Sansevieria Trifasciata or Snake Plant Care is now actually called Dracaena Trifasciata. It’s probably one of the most popular sansevieria varieties. Commonly referred to as the Snake Plant or Mother-in-law’s tongue and often confused with Sansevieria zeylanica. The leaves are dark green in color with light gray-green cross-bands and can grow up to 4 feet tall and 3 inches wide.
Water the snake plant thoroughly to evenly moisten the soil surface. Allow the soil to dry in between waterings.
Grows in medium to low light but will thrive in bright light.
Does not require any extra humidity
70-90°F (21 to 32°C) Not cold hardy
Prefers a well draining potting soil
Use balanced liquid fertilizer in spring when new growth is evident. Dilute the product to about half-strength.
Plant grows up to 48″ (120 cm) tall
Purifies the air
Green, dark green. grey-green
Sansevieria Trifasciata or Dracaena Trifasciata
Mother-in-law’s tongue, Mother-in-law’s Nose, Saint George’s Sword, African Bowstring Hemp, Snake Plant, Dracaena Trifasciata
san-se-VEER-ee-uh try-fas-ee-AY-tuh or dra-SEE-nah try-fas-ee-AY-tuh
Mealy bugs/Spider mites
The Snake Plant is prone to root rot if overwatered.
Can be toxic to dogs and cats
The Snake Plant is a very common succulent, and is a great choice for beginners. It thrives on neglect, doing well in low-light, making it perfect for offices and homes. A favorite among beginners and enthusiasts alike. Sansevieria has wide leaves that grow straight up, tapering to a point at the top.
Sansevieria trifasciata tends to need less water than other succulents. It’s best to use the “soak and dry” method, and allow the soil to dry out completely between waterings.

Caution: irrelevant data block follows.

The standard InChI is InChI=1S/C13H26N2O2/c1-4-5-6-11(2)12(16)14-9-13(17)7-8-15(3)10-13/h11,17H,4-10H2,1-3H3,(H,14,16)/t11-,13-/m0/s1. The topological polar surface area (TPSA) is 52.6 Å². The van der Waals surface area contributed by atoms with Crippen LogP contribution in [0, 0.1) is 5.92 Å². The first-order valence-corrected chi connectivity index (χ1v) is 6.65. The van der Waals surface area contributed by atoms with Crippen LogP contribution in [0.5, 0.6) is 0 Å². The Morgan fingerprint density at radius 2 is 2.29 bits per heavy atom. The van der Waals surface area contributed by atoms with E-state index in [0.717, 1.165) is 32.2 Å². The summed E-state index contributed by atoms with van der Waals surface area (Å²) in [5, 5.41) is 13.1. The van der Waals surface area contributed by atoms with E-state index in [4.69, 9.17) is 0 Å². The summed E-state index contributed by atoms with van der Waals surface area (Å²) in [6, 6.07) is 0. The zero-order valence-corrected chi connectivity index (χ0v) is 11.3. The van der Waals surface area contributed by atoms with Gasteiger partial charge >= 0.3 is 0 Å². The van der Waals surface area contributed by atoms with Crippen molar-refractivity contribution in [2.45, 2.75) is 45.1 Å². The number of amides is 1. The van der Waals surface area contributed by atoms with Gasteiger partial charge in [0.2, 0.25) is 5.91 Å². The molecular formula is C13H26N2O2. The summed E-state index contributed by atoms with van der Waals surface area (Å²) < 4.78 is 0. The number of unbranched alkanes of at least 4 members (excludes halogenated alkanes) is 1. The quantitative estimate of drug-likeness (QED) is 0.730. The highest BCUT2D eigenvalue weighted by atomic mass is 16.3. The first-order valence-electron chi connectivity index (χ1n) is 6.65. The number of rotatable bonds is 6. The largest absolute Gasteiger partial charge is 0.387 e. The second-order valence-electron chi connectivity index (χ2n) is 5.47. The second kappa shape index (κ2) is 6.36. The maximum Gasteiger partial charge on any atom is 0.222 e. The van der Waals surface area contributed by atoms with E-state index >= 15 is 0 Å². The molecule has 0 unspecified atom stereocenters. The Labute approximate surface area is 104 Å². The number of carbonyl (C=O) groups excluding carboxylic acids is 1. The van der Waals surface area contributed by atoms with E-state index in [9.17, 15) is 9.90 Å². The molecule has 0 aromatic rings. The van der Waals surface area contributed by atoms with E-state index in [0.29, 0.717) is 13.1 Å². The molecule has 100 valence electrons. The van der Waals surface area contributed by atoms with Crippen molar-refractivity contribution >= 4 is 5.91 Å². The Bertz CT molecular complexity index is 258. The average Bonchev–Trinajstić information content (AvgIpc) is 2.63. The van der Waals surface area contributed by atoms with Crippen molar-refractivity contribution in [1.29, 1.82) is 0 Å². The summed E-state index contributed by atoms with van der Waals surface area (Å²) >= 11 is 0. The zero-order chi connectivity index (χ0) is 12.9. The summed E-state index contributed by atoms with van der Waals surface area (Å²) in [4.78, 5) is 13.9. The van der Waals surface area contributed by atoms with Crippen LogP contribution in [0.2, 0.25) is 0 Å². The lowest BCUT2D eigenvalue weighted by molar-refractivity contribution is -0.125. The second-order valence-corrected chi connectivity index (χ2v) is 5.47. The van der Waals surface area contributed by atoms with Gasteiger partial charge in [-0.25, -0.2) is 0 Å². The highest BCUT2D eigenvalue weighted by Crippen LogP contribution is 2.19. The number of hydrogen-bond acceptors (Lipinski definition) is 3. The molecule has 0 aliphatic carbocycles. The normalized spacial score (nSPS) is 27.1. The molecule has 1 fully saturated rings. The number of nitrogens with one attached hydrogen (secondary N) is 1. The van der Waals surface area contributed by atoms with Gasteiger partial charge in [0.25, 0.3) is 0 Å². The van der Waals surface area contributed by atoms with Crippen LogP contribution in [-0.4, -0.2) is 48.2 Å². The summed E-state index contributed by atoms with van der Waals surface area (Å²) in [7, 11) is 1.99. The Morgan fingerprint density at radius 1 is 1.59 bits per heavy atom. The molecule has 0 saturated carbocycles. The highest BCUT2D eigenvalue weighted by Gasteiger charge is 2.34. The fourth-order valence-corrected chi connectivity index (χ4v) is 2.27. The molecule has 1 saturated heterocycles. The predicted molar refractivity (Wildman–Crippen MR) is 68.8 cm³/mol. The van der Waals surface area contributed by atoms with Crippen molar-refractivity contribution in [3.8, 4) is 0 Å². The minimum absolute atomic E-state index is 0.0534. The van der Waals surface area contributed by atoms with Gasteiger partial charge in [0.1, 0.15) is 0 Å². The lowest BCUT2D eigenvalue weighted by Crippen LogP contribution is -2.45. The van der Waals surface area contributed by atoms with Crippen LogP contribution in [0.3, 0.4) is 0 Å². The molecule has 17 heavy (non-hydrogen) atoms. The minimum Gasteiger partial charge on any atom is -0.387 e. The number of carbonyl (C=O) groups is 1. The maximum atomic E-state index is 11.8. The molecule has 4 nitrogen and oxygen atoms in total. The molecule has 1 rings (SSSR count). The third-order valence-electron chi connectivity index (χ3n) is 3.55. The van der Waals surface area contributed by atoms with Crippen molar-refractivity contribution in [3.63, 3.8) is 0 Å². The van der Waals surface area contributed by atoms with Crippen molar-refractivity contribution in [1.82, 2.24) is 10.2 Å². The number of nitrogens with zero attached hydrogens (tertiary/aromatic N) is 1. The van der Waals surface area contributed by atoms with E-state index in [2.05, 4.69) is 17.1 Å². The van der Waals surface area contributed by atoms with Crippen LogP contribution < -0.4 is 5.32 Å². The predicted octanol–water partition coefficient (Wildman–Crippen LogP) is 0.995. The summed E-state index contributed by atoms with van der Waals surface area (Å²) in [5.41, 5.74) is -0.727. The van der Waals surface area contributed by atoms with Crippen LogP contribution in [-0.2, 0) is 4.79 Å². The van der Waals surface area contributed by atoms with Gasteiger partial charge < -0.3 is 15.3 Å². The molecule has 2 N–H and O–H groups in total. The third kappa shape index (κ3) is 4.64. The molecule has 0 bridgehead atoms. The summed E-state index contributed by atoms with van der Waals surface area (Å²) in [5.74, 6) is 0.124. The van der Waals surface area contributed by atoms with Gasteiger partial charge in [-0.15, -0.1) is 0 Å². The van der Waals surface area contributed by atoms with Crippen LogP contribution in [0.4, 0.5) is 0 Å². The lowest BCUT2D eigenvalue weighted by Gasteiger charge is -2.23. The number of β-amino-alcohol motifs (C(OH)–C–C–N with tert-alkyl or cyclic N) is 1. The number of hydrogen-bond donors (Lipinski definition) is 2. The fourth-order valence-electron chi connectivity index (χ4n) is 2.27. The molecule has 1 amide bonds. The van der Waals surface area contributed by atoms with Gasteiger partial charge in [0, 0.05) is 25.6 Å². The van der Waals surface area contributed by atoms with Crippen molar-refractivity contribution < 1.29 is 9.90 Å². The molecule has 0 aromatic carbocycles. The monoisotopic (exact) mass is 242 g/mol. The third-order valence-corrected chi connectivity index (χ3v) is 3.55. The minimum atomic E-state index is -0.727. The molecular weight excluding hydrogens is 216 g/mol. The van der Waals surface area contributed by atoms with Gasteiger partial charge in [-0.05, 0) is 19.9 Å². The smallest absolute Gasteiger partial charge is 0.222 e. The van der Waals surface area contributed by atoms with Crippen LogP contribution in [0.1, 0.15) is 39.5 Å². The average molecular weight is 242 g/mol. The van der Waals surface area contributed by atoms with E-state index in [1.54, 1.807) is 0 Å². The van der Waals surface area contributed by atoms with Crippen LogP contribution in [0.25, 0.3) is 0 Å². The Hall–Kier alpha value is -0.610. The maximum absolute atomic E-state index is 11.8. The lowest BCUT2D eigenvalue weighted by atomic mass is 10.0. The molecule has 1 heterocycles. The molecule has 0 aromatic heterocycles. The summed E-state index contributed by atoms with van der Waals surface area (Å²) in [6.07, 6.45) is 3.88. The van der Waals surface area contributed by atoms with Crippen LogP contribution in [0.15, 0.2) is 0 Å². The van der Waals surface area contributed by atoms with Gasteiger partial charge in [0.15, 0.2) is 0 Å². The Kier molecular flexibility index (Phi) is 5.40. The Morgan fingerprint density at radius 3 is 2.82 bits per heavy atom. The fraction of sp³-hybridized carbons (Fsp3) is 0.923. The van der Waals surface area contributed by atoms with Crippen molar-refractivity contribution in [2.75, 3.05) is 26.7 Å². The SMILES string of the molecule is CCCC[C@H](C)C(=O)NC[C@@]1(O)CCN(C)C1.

Arrowhead Plants (Syngonium podophyllum) tolerate average room humidity. Prefers high humidity 60%-90%. To keep your Arrowhead happy, mist with water regularly.
It’s hard to find a succulent that’s easier to care for than the Snake Plant. Grows in medium to low light but will thrive in bright light. Low-light conditions make it a perfect plant for an office, bedroom, guest room, or an area of your home that needs a little greenery. It also converts CO2 into oxygen at night, purifying the air while you sleep. Studies have shown Snake Plants also remove formaldehyde, benzene, and other chemicals from the air.
Plant it in a pot with a well-draining sandy or cactus mixture. Any well draining potting medium will do as Snake Plants are not fussy about soil conditions. They tolerate a pH range of 4.5 to 8.5, with 5.5 to 7.5 being optimum.
Feed with a well-balanced liquid fertilizer in spring when new growth is evident. Dilute the product to about half-strength. Repeat the application in late summer. Follow the packaging instructions for proper amounts.
Snake Plant Propagation
How to Propagate Sansevieria trifasciata Snake Plant
Propagating Sansevieria is almost as easy as it is to grow. This can be done a few different ways. Watch our Snake Plant division and Water Propagation video here. Below we discuss a few propagation options.
Remove a healthy leaf from the main plant and cut it into 2-3 inch sections. Make sure you remember which portion is supposed to be on top. Allow cuttings to callous for several days before placing in well-draining soil. Water whenever the soil has dried out completely.
Using sharp scissors, remove a healthy leaf from the main plant. Cut it into 2-3 inch sections. Fill a container with just enough water to cover the lower. Place in indirect light, changing the water every several days.
Sansevieria grow from rhizomes (a root-like organ).This forms a large mass under the soil, where the leaves grow up from. The rhizome can be carefully divided using very sharp scissors.
Be sure the section removed has at least one healthy leaf growing from the rhizome. Allow it to dry for a day, then replant in well-draining soil. Wait to water until several days after planting. For more info on Snake Plant Propagation read our post here.
When your Snake Plant is not growing as fast as it should it may need some fresh soil. If it takes a while to drain out the plant pot’s drainage holes that could be another indication to swap out some more nutrient rich soil. Water gathering on the surface of the potting mix is also never a good sign. Repot every few years or when roots are very dense. Add fresh soil or fertilizer in between repotting.
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